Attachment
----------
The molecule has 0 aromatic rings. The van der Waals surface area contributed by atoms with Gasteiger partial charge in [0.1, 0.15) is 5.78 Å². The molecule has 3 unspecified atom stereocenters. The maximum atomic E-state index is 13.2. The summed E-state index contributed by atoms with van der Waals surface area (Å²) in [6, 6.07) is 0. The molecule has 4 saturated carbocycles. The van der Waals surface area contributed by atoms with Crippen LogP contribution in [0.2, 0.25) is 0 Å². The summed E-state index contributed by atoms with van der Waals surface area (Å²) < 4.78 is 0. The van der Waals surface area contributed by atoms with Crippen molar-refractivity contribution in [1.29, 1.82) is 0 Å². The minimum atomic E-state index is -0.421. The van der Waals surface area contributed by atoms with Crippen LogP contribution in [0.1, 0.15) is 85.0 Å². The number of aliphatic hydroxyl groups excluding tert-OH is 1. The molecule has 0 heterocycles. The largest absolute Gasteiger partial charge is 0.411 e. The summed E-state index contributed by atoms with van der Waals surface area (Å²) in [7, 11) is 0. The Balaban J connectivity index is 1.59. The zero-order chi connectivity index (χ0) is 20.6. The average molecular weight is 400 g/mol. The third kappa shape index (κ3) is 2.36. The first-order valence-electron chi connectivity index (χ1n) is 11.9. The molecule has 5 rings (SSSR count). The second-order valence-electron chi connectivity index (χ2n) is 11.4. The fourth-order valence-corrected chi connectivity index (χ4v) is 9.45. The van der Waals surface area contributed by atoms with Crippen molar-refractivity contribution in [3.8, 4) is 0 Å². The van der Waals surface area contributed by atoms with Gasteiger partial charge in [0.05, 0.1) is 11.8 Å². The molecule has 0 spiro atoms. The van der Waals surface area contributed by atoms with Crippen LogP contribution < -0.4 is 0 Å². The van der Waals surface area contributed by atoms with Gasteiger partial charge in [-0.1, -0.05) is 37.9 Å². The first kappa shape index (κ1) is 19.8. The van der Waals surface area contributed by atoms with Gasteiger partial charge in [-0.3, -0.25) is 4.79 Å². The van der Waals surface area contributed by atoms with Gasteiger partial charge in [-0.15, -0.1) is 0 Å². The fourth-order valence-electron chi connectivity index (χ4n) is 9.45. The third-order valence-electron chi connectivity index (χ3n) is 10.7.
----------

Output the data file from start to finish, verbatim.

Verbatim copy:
The molecule has 0 aromatic rings. The van der Waals surface area contributed by atoms with Gasteiger partial charge in [0.1, 0.15) is 5.78 Å². The molecule has 3 unspecified atom stereocenters. The maximum atomic E-state index is 13.2. The summed E-state index contributed by atoms with van der Waals surface area (Å²) in [6, 6.07) is 0. The molecule has 4 saturated carbocycles. The van der Waals surface area contributed by atoms with Crippen LogP contribution in [0.2, 0.25) is 0 Å². The summed E-state index contributed by atoms with van der Waals surface area (Å²) < 4.78 is 0. The van der Waals surface area contributed by atoms with Crippen molar-refractivity contribution in [1.29, 1.82) is 0 Å². The minimum atomic E-state index is -0.421. The van der Waals surface area contributed by atoms with Crippen LogP contribution in [0.1, 0.15) is 85.0 Å². The number of aliphatic hydroxyl groups excluding tert-OH is 1. The molecule has 0 heterocycles. The largest absolute Gasteiger partial charge is 0.411 e. The summed E-state index contributed by atoms with van der Waals surface area (Å²) in [7, 11) is 0. The Balaban J connectivity index is 1.59. The zero-order chi connectivity index (χ0) is 20.6. The average molecular weight is 400 g/mol. The third kappa shape index (κ3) is 2.36. The first-order valence-electron chi connectivity index (χ1n) is 11.9. The molecule has 5 rings (SSSR count). The second-order valence-electron chi connectivity index (χ2n) is 11.4. The fourth-order valence-corrected chi connectivity index (χ4v) is 9.45. The van der Waals surface area contributed by atoms with Crippen molar-refractivity contribution in [3.8, 4) is 0 Å². The van der Waals surface area contributed by atoms with Gasteiger partial charge in [0.05, 0.1) is 11.8 Å². The molecule has 0 spiro atoms. The van der Waals surface area contributed by atoms with Crippen LogP contribution < -0.4 is 0 Å². The van der Waals surface area contributed by atoms with Gasteiger partial charge in [-0.1, -0.05) is 37.9 Å². The first kappa shape index (κ1) is 19.8. The van der Waals surface area contributed by atoms with Gasteiger partial charge in [-0.3, -0.25) is 4.79 Å². The van der Waals surface area contributed by atoms with Gasteiger partial charge in [-0.15, -0.1) is 0 Å². The fourth-order valence-electron chi connectivity index (χ4n) is 9.45. The third-order valence-electron chi connectivity index (χ3n) is 10.7.